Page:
Acts 16:1-15: Three Stories

Devotionals > New Testament > Acts > Acts 16:1-15: Three Stories

Acts 16:1-15: Three Stories

February 2, 2023


Exodus 4-6Psalm 25Matthew 11:1-19Acts 16:1-15

Acts 16:1-15:

Three wonderful stories with three sets of important lessons.

First, we have the decision to circumcise Timothy. Here seems a strange thing. Why would Paul do this? He’s just delivered a letter from the Jerusalem Council saying it wasn’t necessary for Gentiles to be circumcised. Now he goes ahead and circumcises a person who is at least a Gentile in the sense that his father was a Greek! What on earth is going on? Has Paul compromised? No, it’s a simple matter of gospel principle. On the one hand, if it is essential that we get circumcised, then it is essential that we resist. There is gospel liberty. No one can make us get circumcised. It is not essential. It is not necessary for salvation. So if someone comes along (for instance) and says that unless you give up dancing and never touch a drop of alcohol again, then you’re not going to heaven, well, we resist. It is not essential. We do not need to follow these rules and regulations, this legalism. On the other hand—to take the alcohol example—if you go to do missionary work in a Muslim country, you would be wise not to drink alcohol at all. There, any alcohol is often associated with debauchery. Therefore, don’t drink. Don’t be a stumbling block. In either case, gospel freedom is maintained, and you are now exercising consideration of other people for the sake of the gospel. Paul talks at length about this principle in Romans chapter 14. Here, now that circumcision was no longer mandated, the issue was now a matter of missionary prudence. And in this case, it was prudent to have Timothy circumcised—for the sake of the gospel!

Then, we come to Paul’s vision of the man of Macedonia. Somehow, for some reason, and in some way, the Holy Spirit is preventing them from Asia or Bithynia. Why? We do not know. Paul did not know either. What is it like for the Holy Spirit to prevent you from doing something? Some people think that was Luke’s rather pious way of describing physical or practical barriers to Paul traveling to these areas. I suppose that is possible. Other people think that Paul had some sort of mystical experience that made it clear to him that he was not to go to these areas. I suppose that is possible too. Note, though, that this barrier to preaching in these areas was made clear to them all. Whether it was some intuition, some combination of prudence with spiritual sense of what God wanted, it was tested in the group, in the team, and they came to the conclusion that God had shut the door. But now comes this extraordinary vision, concluding that God had called them to preach the gospel in Macedonia. The lesson here is surely a dependency on God’s Spirit for guidance. The subject of guidance is too big to broach in this devotional. Whatever your theory of guidance, be sure that you are dependent on the Sword of the Spirit, God’s Word—his direction through the Bible—and are open to what the Spirit is saying to you.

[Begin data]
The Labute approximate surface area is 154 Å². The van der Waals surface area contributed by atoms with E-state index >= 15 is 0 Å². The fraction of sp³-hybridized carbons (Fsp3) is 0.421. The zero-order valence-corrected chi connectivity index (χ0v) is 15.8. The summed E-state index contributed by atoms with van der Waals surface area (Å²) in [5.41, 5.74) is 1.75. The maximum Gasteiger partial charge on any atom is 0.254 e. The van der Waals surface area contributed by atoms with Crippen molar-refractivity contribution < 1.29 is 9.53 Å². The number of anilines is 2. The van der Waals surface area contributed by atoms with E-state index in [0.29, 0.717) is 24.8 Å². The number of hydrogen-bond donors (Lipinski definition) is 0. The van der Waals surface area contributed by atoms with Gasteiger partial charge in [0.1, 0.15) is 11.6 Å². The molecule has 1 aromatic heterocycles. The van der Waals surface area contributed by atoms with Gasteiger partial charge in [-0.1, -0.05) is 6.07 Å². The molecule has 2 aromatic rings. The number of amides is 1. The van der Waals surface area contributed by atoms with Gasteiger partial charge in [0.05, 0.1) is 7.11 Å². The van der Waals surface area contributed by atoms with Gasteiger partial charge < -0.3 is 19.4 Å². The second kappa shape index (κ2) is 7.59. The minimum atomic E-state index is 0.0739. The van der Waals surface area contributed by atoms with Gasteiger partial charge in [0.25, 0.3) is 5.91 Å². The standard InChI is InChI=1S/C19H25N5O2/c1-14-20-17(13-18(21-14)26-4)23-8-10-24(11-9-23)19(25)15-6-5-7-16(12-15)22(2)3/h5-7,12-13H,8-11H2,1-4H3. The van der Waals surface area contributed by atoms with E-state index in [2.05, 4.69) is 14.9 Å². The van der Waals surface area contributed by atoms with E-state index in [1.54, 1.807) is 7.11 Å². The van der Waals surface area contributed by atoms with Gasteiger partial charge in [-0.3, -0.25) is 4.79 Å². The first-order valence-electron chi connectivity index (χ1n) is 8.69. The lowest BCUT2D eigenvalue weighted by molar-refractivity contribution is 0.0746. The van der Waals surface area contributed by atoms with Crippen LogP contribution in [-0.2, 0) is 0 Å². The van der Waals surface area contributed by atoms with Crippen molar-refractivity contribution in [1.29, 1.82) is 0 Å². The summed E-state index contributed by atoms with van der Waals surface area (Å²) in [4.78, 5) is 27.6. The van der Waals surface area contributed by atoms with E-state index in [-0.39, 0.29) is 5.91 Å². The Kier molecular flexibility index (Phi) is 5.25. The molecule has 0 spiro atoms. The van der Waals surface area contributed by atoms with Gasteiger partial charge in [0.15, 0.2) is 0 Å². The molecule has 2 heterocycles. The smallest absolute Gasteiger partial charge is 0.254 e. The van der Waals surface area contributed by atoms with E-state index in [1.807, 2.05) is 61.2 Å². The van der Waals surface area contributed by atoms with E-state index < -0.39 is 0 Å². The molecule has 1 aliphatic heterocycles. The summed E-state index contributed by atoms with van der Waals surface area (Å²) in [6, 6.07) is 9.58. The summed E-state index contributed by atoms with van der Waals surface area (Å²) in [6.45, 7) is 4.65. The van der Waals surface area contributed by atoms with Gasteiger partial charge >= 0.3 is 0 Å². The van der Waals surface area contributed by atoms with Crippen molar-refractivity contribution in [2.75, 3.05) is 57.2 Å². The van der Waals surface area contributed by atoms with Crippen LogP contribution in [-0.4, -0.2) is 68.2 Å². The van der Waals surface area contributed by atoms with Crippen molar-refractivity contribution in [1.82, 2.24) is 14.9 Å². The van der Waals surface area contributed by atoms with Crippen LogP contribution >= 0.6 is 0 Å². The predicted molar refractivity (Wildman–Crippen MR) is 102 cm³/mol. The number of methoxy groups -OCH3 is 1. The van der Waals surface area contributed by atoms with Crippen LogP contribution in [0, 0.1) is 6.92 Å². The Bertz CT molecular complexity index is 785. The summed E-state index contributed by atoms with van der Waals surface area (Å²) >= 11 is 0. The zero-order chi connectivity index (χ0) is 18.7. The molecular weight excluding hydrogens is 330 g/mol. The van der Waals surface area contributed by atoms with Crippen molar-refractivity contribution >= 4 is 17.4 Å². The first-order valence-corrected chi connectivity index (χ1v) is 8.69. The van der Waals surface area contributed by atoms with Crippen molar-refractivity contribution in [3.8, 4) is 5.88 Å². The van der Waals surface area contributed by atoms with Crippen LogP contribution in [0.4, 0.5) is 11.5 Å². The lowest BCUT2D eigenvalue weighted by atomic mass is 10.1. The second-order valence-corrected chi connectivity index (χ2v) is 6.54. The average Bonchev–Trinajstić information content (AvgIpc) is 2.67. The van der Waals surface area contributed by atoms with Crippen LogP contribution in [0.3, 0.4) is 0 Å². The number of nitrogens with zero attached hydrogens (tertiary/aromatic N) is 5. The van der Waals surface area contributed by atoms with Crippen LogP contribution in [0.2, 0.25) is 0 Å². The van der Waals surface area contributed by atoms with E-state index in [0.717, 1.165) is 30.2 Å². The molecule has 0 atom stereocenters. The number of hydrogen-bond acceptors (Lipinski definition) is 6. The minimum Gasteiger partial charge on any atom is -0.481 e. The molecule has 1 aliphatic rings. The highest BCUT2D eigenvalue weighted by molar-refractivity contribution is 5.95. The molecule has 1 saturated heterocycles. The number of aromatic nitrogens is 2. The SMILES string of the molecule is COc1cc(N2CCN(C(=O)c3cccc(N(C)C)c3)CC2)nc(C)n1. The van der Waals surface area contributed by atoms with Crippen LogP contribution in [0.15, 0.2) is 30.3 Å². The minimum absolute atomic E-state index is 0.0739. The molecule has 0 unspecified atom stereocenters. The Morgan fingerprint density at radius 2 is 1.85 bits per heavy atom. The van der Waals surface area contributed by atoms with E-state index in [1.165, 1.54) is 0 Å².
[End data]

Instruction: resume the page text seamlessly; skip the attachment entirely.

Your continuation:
Lastly, we come to Lydia’s conversion. Note the missionary principle of Paul. They go where there is some spiritual hunger. Don’t cast your pearls before swine. Don’t try to enforce someone to have desire for God when they don’t. Certainly we can encourage a thirst for God (you can lead a horse to water, but you can’t make him drink, but you can make that horse thirsty through what he eats and therefore more likely to drink!), but if there is no thirst even then, well there is no point beating a dead horse or banging your head against a brick wall. But then look how Lydia is converted: The Lord opened her heart to respond to Paul’s message. There is the key: God’s work. It is our job to tell people about Jesus, but it is God’s job to convert. Therefore, we pray that God would open people’s hearts to the message. And we also rest in God’s sovereignty. Only he can change the heart of people so that they would believe.


Josh Moody (Ph.D., University of Cambridge) is the senior pastor of College Church in Wheaton, IL., president and founder of God Centered Life Ministries, and author of several books including How the Bible Can Change Your Life and John 1-12 For You.


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